Check if a Product Has Variations

In this simple tutorial I’d like to show you easy ways to check whether a specific product has variations or not.

The first thing you need to understand here is that variations are also a custom post type product_variation and “variation posts” are always child in relation to “product posts”.

The second thing is that we have public (“Enabled” checkbox is checked) and private (“Enabled” checkbox is unchecked) variations:

Enabled (public) and private variations of WooCommerce products

The thing is that depending on whether your variation is public or private, you need to use different functions and class methods.

Check Enabled Variations

If checking only enabled variations is ok for you, continue to read further, otherwise you can jump down to the second chapter of this tutorial. Because in this part we’re going to use get_available_variations() method and it works only with variations with the “Enabled” checkbox checked:

Example of a public (enabled) variation.

For example, let’s say you have a specific product ID and you need to check if this product has variations, right? You can easily do it like this:

$product_id = 12345;
$product = wc_get_product( $product_id );

if( $product->is_type( 'variable' ) ) {
	// it is a variable product, let's check if it has variations
	if( $product->get_available_variations() ) {
		// yes, it has
	} else {
		// nope, it has not
	}
} else {
	// not a variable product	
}

The question is – can we remove is_type( 'variable' ) condition here? Technically yes, but you need to be careful, because if you run get_available_variations() method for a simple product for example, you will get a fatal error “Uncaught Error: Call to undefined method WC_Product_Simple::get_available_variations()”. I know I know, we can always use something like method_exists( $product, 'get_available_variations' ) or maybe even is_a( $product, 'WC_Product_Variable' ) to double check it, but do we really need to do it if we can just easily check our product type.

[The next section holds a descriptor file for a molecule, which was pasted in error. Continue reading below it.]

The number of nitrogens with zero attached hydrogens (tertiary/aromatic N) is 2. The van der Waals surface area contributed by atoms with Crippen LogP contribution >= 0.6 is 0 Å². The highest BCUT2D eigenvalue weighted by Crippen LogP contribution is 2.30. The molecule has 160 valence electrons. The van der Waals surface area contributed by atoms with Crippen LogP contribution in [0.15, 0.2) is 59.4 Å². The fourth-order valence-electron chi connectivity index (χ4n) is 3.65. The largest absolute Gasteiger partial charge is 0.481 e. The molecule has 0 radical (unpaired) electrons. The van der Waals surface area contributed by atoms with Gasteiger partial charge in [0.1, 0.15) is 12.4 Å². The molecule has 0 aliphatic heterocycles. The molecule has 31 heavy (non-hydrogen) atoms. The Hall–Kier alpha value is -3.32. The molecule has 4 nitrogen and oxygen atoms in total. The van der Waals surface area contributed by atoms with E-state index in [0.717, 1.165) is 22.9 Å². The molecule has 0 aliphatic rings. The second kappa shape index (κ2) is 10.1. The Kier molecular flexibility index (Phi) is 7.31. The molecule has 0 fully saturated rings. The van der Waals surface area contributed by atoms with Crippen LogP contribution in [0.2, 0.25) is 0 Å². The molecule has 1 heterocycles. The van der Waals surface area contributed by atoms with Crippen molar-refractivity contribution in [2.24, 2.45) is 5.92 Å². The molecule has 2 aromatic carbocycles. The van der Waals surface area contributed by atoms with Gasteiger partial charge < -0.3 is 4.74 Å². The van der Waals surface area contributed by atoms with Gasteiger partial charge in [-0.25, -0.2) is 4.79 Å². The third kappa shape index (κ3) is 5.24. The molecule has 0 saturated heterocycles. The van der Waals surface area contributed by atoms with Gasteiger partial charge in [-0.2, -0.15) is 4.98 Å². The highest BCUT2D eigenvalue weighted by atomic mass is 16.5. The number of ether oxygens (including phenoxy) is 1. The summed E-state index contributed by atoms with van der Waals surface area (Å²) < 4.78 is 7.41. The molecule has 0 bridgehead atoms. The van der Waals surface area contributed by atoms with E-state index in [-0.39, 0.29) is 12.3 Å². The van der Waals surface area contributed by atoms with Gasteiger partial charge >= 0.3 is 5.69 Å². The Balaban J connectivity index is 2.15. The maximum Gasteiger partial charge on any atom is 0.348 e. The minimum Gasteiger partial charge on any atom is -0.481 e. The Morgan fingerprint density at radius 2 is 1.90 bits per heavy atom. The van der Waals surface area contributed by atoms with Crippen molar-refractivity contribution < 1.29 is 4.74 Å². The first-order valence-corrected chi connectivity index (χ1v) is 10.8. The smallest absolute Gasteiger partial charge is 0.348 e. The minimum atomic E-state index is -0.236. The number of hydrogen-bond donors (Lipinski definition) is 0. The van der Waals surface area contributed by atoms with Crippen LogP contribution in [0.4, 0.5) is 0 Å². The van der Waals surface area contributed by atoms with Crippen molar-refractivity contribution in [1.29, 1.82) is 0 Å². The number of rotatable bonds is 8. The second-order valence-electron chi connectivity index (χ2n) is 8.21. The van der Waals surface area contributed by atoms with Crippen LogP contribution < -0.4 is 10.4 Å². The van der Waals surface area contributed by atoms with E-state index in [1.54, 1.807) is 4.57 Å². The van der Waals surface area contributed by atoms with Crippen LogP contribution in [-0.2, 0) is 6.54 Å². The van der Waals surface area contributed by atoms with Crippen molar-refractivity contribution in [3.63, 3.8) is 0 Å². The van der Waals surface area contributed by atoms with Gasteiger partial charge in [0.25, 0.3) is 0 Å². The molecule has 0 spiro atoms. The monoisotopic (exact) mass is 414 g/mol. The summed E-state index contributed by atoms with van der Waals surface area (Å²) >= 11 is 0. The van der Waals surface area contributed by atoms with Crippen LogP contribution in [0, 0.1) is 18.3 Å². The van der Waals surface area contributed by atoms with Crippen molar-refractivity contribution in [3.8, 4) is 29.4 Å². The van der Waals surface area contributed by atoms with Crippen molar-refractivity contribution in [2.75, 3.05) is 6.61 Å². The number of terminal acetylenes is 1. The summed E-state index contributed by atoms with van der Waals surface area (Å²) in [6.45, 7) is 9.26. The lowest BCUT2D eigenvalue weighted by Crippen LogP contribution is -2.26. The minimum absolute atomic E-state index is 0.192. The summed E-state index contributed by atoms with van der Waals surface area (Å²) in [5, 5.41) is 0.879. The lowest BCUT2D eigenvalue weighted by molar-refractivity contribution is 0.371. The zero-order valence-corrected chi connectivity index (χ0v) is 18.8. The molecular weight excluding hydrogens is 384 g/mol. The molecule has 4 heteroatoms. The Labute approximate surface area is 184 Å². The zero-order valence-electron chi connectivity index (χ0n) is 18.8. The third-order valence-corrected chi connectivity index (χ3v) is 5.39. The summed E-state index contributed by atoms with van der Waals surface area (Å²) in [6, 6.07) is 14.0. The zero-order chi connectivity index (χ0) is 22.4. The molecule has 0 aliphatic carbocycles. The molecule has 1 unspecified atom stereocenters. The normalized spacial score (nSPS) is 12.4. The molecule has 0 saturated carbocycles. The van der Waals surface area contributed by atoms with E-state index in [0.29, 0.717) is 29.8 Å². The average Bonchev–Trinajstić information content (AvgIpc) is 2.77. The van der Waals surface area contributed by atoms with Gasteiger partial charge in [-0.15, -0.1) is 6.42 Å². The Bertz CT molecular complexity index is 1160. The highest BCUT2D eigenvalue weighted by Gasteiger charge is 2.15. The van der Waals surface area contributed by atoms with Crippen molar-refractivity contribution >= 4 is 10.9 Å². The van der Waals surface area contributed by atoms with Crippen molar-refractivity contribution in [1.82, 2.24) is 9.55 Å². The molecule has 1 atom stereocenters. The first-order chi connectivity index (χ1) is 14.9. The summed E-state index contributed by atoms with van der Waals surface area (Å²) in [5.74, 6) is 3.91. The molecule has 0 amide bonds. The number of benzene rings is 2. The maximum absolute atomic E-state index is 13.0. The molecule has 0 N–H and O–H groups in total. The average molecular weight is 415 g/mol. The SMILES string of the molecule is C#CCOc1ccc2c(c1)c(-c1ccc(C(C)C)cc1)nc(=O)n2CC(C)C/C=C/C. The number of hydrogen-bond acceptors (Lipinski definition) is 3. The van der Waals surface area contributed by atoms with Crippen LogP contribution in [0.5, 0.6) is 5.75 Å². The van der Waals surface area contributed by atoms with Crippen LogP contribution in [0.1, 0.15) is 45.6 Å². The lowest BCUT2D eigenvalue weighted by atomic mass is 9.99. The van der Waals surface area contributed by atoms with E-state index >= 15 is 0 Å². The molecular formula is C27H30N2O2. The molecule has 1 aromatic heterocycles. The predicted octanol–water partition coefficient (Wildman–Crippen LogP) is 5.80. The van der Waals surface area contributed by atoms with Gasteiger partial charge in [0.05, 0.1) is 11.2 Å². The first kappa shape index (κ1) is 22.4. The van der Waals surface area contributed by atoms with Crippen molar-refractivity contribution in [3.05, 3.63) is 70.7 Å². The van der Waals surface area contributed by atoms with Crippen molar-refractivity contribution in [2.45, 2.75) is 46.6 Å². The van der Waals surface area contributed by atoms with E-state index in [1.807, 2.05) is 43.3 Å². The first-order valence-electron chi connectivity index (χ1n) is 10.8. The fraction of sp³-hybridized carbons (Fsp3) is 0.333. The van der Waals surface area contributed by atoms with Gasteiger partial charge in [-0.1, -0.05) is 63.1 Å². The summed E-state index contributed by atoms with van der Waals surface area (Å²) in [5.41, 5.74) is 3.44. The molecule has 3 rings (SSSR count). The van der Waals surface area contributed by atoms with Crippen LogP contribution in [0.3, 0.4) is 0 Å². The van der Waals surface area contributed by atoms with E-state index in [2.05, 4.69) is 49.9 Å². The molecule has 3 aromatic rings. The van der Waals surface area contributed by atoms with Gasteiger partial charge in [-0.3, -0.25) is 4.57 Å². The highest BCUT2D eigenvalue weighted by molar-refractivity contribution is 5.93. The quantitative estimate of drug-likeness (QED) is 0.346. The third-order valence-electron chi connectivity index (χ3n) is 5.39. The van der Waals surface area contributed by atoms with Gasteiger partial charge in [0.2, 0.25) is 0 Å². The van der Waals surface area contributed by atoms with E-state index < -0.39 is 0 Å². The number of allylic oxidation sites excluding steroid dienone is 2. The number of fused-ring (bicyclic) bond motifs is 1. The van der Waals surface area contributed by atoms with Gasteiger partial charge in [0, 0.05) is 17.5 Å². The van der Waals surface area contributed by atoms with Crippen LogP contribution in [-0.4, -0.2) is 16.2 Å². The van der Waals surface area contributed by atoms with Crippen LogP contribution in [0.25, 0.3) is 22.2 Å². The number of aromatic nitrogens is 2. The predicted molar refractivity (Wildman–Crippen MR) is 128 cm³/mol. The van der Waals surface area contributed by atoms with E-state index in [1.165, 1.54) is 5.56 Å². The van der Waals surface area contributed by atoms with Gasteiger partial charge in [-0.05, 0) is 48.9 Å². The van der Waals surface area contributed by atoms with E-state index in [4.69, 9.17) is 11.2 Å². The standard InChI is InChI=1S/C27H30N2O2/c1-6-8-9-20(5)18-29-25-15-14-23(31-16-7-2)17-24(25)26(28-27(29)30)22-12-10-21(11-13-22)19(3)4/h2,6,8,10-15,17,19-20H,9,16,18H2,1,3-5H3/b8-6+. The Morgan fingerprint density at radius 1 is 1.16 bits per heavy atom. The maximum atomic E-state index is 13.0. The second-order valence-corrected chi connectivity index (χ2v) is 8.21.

What is also interesting about get_available_variations() is that it returns an array of variation arrays, so you can also get all the variation data without doing anything extra.

For example we can print variation prices like this:

$variations = $product->get_available_variations();
if( $variations ) {
	foreach( $variations as $variation ) {
		echo 'ID #' . $variation[ 'variation_id' ] . ', price: ' . $variation[ 'price_html' ];
   }
}

It is funny to see though in other examples over the internet, when authors are trying to use something like $variation->get_id() which will get you a fatal error like “Call to a member function get_id() on array…”.

Check Both Enabled and Private Variations

The private variations are those with the “Enabled” checkbox unchecked. I call them private because if you check this variation post status in the database, it is going to be private.

Example of a private WooCommerce product variation

Ok, but what if our variable product has only private “not enabled” variations, and we need to check them or even to get them. For example my Simple WP Crossposting plugin allows to crosspost both private and public variations, how I dealt with that?

Super-easy!

There is another great method get_children() which allows to get literally all the product variations (and doesn’t matter if all the variations are private). That means you can also use this method to check whther a specific WooCommerce product has variations or not, because if it doesn’t, this method will return an empty array.

$product_id = 12345;
$product = wc_get_product( $product_id );

if( $product->get_children() ) { // checking if a product has variations
	// it has variations
} else {
	// it doesn't have variations
}

As an option you can even use another method – has_child().

if( $product->has_child() ) {
	// it has variations
} else {
	// it doesn't have variations
}

As you can see I didn’t check a product type here, it is because both get_children() and has_child() methods can be called for any product type. For example you can use them when you need to get all the connected products in a grouped product as well.

And now, as an example, let’s try to get some variation data, why not:

$variations = $product->get_children();
if( $variations ) {
	foreach( $variations as $variation_id ) {
		$variation = wc_get_product_object( 'variation', $variation_id );
		// now we have WC_Product_Variation object
		echo 'ID #' . $variation->get_id() . ', price: ' . $variation->get_price_html();
   }
}

I know that came a little bit beyond the topic of this tutorial, just tried to overdeliver for you 🙃

Misha Rudrastyh

Misha Rudrastyh

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